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Citywide Parking Meter Replacement

SFMTA.com/MeterUpgrade
Project Introduction

Beginning in early March 2022 and continuing on a rolling basis well into 2023, the SFMTA will replace all the parking meters in the City. The SFMTA is undertaking this project because the current parking meters have reached the end of their useful lives and because many rely on 3G communications technology, which the wireless companies will soon phase out.

The new parking meters will provide several benefits for customers and the City:

  • Larger and more legible screens
  • More intuitive user interface
  • More resistant to vandalism
  • More powerful batteries, so meters will remain operational for a much higher percentage of the time

Approximately half the parking meters in the City will be upgraded to new single-space parking meters. The other half, including the following neighborhoods, will get multi-space pay stations with a new pay-by-license-plate parking system:

  • Castro
  • South Beach
  • SoMa
  • Mission
  • Mission Bay
  • Civic Center
  • Hayes Valley
  • Fisherman’s Wharf
  • Telegraph Hill
  • Chinatown
  • North Beach
  • Financial District
  • Union Square
  • Showplace Square

New single-space parking meters

Half of the neighborhoods in the City will continue to have a meter at each space, using the current pay-by-space system. Simply pay at the meter assigned to the space where you parked using your phone, card, SFMTA parking card, or cash.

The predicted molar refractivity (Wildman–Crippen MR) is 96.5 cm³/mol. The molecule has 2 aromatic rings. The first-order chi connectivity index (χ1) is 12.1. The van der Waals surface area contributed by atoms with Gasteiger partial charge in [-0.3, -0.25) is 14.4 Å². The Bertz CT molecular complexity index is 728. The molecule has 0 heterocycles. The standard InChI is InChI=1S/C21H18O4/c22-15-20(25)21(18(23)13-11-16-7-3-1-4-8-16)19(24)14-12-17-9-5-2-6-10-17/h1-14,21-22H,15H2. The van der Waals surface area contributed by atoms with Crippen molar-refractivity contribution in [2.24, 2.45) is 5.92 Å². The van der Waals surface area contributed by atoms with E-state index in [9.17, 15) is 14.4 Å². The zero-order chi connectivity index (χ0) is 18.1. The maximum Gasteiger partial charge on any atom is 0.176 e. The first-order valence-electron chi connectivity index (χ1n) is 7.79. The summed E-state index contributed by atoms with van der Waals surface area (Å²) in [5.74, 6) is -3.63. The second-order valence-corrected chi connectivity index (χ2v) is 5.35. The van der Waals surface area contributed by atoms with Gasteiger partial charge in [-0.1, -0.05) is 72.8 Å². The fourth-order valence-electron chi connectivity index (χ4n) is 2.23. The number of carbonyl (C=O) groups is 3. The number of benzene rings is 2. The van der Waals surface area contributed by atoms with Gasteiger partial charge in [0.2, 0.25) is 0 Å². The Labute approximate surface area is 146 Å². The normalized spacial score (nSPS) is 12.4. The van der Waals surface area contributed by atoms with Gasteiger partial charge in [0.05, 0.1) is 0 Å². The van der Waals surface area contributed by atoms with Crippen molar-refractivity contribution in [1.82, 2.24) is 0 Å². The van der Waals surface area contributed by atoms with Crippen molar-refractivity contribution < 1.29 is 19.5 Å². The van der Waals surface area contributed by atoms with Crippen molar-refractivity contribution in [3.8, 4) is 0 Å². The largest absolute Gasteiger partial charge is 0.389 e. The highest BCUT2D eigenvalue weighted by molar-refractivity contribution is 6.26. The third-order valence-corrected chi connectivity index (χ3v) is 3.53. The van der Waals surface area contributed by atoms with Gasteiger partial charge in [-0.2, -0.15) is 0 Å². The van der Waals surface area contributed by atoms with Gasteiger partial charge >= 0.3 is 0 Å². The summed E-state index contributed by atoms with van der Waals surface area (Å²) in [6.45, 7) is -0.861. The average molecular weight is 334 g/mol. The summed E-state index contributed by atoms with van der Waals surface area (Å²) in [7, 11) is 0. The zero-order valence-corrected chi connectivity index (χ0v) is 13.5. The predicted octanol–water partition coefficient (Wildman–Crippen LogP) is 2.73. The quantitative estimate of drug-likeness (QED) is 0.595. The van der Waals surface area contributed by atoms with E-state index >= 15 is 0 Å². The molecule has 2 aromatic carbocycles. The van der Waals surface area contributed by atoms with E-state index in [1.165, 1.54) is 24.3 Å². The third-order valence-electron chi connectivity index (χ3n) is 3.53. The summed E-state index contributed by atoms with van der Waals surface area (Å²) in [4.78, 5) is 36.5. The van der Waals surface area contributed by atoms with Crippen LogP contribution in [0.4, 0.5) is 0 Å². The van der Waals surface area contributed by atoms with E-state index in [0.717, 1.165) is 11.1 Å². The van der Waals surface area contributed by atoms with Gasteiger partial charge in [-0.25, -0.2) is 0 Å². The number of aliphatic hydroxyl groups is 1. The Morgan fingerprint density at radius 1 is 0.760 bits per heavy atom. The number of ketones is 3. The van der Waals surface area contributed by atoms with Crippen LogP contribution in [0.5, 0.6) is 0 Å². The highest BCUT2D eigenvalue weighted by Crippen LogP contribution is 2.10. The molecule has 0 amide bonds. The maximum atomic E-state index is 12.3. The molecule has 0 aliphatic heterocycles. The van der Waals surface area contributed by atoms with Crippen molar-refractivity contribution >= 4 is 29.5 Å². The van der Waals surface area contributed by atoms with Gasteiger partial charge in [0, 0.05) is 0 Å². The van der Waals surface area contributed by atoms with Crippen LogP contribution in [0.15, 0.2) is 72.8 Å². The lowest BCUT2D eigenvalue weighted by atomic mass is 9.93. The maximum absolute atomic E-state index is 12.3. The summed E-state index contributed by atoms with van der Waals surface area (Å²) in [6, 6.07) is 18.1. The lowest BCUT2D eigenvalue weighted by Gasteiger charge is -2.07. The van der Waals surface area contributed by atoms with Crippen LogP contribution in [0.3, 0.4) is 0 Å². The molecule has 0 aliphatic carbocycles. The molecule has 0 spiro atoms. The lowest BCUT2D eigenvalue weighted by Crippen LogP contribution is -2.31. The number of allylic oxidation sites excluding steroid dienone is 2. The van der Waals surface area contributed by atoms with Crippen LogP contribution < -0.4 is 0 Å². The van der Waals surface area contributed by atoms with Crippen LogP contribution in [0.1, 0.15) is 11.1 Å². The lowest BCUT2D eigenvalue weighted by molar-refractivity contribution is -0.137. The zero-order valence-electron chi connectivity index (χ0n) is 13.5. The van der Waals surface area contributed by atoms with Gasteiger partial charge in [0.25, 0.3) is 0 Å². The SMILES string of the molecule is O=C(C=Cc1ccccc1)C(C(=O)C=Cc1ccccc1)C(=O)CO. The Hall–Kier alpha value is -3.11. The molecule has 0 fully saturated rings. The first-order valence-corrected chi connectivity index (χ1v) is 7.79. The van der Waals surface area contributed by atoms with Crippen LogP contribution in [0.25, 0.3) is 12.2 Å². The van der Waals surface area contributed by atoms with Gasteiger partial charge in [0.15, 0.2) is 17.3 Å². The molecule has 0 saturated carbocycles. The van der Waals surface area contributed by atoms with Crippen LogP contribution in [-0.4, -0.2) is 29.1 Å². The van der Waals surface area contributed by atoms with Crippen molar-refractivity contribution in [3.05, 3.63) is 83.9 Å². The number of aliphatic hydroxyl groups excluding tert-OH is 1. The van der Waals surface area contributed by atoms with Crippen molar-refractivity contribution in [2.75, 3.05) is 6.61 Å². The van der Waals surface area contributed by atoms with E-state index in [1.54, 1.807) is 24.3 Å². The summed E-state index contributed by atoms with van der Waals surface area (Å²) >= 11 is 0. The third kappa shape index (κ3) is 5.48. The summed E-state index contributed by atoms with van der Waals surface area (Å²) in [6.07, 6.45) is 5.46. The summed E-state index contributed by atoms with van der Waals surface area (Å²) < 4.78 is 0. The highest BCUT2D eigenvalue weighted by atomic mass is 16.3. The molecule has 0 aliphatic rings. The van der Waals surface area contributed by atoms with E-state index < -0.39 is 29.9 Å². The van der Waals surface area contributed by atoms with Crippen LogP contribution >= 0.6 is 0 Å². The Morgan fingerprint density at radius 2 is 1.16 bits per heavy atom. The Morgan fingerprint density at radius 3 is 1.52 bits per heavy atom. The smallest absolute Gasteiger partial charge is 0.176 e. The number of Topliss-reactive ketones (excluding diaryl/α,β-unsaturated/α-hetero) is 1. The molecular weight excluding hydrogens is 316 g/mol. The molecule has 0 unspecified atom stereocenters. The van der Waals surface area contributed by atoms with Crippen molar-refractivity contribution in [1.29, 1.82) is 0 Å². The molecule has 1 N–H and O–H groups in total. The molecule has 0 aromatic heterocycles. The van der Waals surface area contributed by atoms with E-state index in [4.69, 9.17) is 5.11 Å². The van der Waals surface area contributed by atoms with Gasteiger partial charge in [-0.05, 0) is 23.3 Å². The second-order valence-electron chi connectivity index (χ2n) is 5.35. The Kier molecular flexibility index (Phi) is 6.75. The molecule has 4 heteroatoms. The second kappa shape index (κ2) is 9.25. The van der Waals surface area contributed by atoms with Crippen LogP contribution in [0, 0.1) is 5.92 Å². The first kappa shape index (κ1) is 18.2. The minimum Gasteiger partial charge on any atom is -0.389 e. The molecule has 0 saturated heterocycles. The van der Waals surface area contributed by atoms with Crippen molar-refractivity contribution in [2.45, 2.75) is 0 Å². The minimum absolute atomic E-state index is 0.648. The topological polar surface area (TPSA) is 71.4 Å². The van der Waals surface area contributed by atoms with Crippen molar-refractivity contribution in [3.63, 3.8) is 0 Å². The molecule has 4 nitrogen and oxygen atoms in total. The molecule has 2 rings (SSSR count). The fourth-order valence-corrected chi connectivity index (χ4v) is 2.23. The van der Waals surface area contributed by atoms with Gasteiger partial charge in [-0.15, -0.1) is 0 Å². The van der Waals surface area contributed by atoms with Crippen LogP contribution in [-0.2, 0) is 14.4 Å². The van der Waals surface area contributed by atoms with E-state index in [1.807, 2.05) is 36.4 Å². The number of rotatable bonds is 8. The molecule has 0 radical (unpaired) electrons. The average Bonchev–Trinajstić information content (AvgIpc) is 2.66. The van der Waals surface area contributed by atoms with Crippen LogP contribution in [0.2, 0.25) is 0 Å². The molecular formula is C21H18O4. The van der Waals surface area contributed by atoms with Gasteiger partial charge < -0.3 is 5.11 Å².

The replacement of the single-space meters is a relatively quick process: the old meter heads are replaced with new ones. The Meter Shop will ensure that newly installed meters are paid for the maximum time allowed on the installation day.


Introducing the pay-by-plate parking system and new pay stations

At the other half of the parking meters in the City, the current pay-by-space system will be replaced with new pay stations and a pay-by-license-plate system. Here’s how it works:

  • Instead of entering your space number to pay for parking, you will enter your license plate number.
  • When you pull into a parking space, head to the nearest pay station on the block, or reach for your smartphone to use the PayByPhone app, key in your license plate number, and pay.
  • Since the PayByPhone app stores your license plate number, you won’t have to remember or type it in whenever using the app.
  • New overhead signage and decals on the pay stations will inform you that the pay-by-plate system is in effect.

Installations of pay stations and removal of the single-space meters will proceed as follows:

  1. New pay stations installed
  2. New pay stations activated
  3. Bags placed over the single-space meters directing customers to the pay stations
  4. Single-space meter and the pole removed, or meter head removed and the pole capped, depending on signage needs and other logistical considerations

Temporary signs placed on the block will remind customers about the new pay-by-plate system.

This new system comes with many benefits:

  • Pay-by-plate gives you the option to pay at any pay station, even across the street or on another block. Key in the zone number for the block where you parked--zone numbers for each block appear on overhead signs and the front and back of each pay station.
  • If you pay for parking but drive away before your paid time expires, you may return to the same block and park without having to pay again, as long as you are within the originally paid time.
  • It also streamlines enforcement, giving parking control officers more time to focus on safety issues like double-parking and neighborhood concerns like residential permit parking enforcement.

Successful pilots of the new pay-by-plate system

The SFMTA tested the pay-by-plate system in several neighborhoods to make it as effective as possible before rolling it out to half the City. Here’s a blog post about the pilot in the Dogpatch neighborhood from 2021.

How to pay

To learn more about how to pay for parking at a meter, please visit the SFMTA parking website.

Contact Information
Kenya Wheeler